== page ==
In last week’s article, we explored the anatomy of a 1031 exchange and the government’s reasoning for creating such a powerful tax-saving tool. This week, we’ll look at a hypothetical example such that we may more clearly understand how a 1031 exchange works. We’ll close by addressing some common concerns. Let’s get to it!
Ted’s First Investment Property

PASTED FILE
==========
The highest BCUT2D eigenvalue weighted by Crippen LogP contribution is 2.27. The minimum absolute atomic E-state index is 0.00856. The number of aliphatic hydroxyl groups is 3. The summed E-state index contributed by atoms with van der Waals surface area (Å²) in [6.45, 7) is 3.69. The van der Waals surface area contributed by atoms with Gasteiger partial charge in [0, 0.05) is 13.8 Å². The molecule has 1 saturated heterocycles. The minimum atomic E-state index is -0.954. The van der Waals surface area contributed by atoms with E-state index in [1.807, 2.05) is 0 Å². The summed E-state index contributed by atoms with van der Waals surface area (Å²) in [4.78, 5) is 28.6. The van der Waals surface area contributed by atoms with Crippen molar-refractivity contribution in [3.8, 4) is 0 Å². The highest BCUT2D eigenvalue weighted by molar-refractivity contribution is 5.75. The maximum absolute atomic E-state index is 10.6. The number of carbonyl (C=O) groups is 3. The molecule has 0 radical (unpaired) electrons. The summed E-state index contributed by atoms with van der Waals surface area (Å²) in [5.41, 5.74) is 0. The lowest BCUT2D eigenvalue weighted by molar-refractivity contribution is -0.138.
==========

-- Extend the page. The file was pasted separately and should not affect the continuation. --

Ted understands the advantages or real estate investing and does everything he can to acquire his first investment: a nice little income property located at 101 Main Street. After careful analysis, he purchases it for $400,000 and pays $8,000 in acquisition costs. Over the next year, he operates the property as a rental—this is crucial because simply acquiring property for the sole purpose of resale does not qualify for a 1031 exchange. During this time, Ted replaces the roof and makes some other capital improvements totaling $15,000. He also takes a depreciation tax deduction of $5,333.